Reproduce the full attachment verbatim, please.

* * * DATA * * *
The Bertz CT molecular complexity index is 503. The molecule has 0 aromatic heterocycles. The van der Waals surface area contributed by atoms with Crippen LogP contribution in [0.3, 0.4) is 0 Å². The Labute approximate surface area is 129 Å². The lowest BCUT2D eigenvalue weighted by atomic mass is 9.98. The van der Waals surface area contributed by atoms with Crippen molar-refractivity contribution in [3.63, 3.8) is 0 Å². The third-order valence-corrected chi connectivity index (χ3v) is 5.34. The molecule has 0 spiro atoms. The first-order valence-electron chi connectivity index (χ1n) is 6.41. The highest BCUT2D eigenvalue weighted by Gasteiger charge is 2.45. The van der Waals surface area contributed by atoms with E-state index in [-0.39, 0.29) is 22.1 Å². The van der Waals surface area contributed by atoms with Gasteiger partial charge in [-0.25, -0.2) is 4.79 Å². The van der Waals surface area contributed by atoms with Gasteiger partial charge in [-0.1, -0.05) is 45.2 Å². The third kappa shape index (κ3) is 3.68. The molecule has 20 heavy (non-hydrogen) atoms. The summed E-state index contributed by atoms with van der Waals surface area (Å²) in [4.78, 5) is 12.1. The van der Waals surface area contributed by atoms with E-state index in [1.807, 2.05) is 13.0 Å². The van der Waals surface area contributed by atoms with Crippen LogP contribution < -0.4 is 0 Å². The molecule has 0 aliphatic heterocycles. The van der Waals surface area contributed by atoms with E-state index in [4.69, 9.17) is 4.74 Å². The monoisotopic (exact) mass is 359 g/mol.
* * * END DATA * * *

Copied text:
The Bertz CT molecular complexity index is 503. The molecule has 0 aromatic heterocycles. The van der Waals surface area contributed by atoms with Crippen LogP contribution in [0.3, 0.4) is 0 Å². The Labute approximate surface area is 129 Å². The lowest BCUT2D eigenvalue weighted by atomic mass is 9.98. The van der Waals surface area contributed by atoms with Crippen molar-refractivity contribution in [3.63, 3.8) is 0 Å². The third-order valence-corrected chi connectivity index (χ3v) is 5.34. The molecule has 0 spiro atoms. The first-order valence-electron chi connectivity index (χ1n) is 6.41. The highest BCUT2D eigenvalue weighted by Gasteiger charge is 2.45. The van der Waals surface area contributed by atoms with E-state index in [-0.39, 0.29) is 22.1 Å². The van der Waals surface area contributed by atoms with Gasteiger partial charge in [-0.25, -0.2) is 4.79 Å². The van der Waals surface area contributed by atoms with Gasteiger partial charge in [-0.1, -0.05) is 45.2 Å². The third kappa shape index (κ3) is 3.68. The molecule has 20 heavy (non-hydrogen) atoms. The summed E-state index contributed by atoms with van der Waals surface area (Å²) in [4.78, 5) is 12.1. The van der Waals surface area contributed by atoms with E-state index in [1.807, 2.05) is 13.0 Å². The van der Waals surface area contributed by atoms with Crippen LogP contribution < -0.4 is 0 Å². The molecule has 0 aliphatic heterocycles. The van der Waals surface area contributed by atoms with E-state index in [4.69, 9.17) is 4.74 Å². The monoisotopic (exact) mass is 359 g/mol.